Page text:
TOKYO (Reuters) - Goldman Sachs GS.N agreed to sell its 29 percent stake in Sanyo Electric 6764.T after Panasonic Corp 6752.T slightly sweetened its offer, three financial sources said, clearing the way for a deal worth at least $6.4 billion.
The move by Goldman, which, unlike two other major Sanyo shareholders, had rejected Panasonic’s earlier lower offers, came after the Wall Street firm reported its first quarterly loss since going public.
The combination of Panasonic, the world's biggest plasma TV maker, and Sanyo, the top producer of rechargeable batteries, would create Japan's No. 2 electronics manufacturer after Hitachi Ltd 6501.T with $120 billion in annual sales.
Sanyo shares closed down 1.4 percent at 141 yen on the news that a deal had been reached below the company’s current share price.
Panasonic and Sanyo plan to hold a news conference on Friday to give details of a planned tender offer, in which Panasonic will offer 131 yen per Sanyo share, the sources with direct knowledge of the matter said, 1 yen more than it had earlier offered this month.
Officials at Goldman Sachs and Panasonic declined to comment.
Goldman appears to have taken its chance to sell its stake, despite the price being far below what it had been seeking, due to the increasingly bleak outlook for Japanese consumer electronics makers.
Late last month, Panasonic, formerly known as Matsushita Electric, cut its annual net profit forecast by 90 percent and announced plans to restructure as the global financial crisis dampens sales of TVs and other electronics.
Some analysts have also said the market price of Sanyo shares may not have fully factored in a dilution in per-share value, which comes with the conversion of preferred shares into common shares.
Sumitomo Mitsui Banking, Daiwa Securities SMBC and Goldman hold nearly 430 million of Sanyo’s preferred shares, each of which can be exchanged for 10 common shares when a restriction is lifted in March.
If converted, Goldman and Daiwa Securities SMBC would each hold a 29 percent stake in Sanyo, while Sumitomo Mitsui Banking would hold 12 percent. The combined 70 percent stake would be worth about $6.4 billion, based on the offer price of 131 yen.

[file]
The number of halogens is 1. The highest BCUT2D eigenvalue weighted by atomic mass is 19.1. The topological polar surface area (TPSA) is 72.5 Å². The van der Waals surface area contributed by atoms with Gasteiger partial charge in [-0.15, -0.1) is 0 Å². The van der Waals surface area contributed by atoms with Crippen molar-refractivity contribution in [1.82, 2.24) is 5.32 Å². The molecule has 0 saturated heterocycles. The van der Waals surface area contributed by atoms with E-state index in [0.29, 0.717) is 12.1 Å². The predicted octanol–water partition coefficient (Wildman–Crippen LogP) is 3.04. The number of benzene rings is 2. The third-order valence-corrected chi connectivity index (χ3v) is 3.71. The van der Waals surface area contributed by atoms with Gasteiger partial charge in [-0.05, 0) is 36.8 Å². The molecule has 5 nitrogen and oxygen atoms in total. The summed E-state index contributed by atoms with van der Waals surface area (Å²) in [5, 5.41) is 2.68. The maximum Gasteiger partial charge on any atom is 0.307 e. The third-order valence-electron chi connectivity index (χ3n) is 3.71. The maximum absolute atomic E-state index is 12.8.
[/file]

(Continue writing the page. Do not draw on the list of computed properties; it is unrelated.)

Mitsushige Akino, chief fund manager at Ichiyoshi Investment Management, said Panasonic President Fumio Ohtsubo would have a tough time creating synergy effects even though the deal now looks set to go through.
“When things are good and top lines are growing, it is easy for Japanese companies to carry out restructuring. They are not very good at streamlining in an environment like this since no one would rehire the employees they let go,” he said.
“His pain from overseeing the birth of a successful merger has just begun.”
Hit by a global economic downturn and a surging yen, Japanese exporters are scrambling to cut costs by lowering production and delaying construction of new plants.
While Sanyo leads the market for rechargeable batteries, which are widely used in cell phones, PCs and increasingly in automobiles, struggling businesses such as microchips are dragging down its overall performance.
Shares in Panasonic fell 0.5 percent to 1,021 yen, compared with a 0.3 percent slide in the Tokyo stock market's electrical machinery index .IELEC.T.
Panasonic, which is sitting on $11 billion in cash, first offered about 120 yen per share to the three top shareholders of Sanyo, and later raised its offer by 10 yen.
Daiwa Securities SMBC and Sumitomo Mitsui Banking were considering the offer positively, sources have said. But Goldman earlier this month rejected the sweetened offer of 130 yen, saying the price was not fair for all Sanyo shareholders.
Daiwa Securities SMBC is a joint venture between Daiwa Securities Group 8601.T and Sumitomo Mitsui Financial Group (SMFG) 8316.T, while Sumitomo Mitsui Banking Corp is Sanyo's main bank and part of SMFG.
Additional reporting by Taiga Uranaka; Editing by Hugh Lawson and Chris Gallagher
Our Standards: The Thomson Reuters Trust Principles.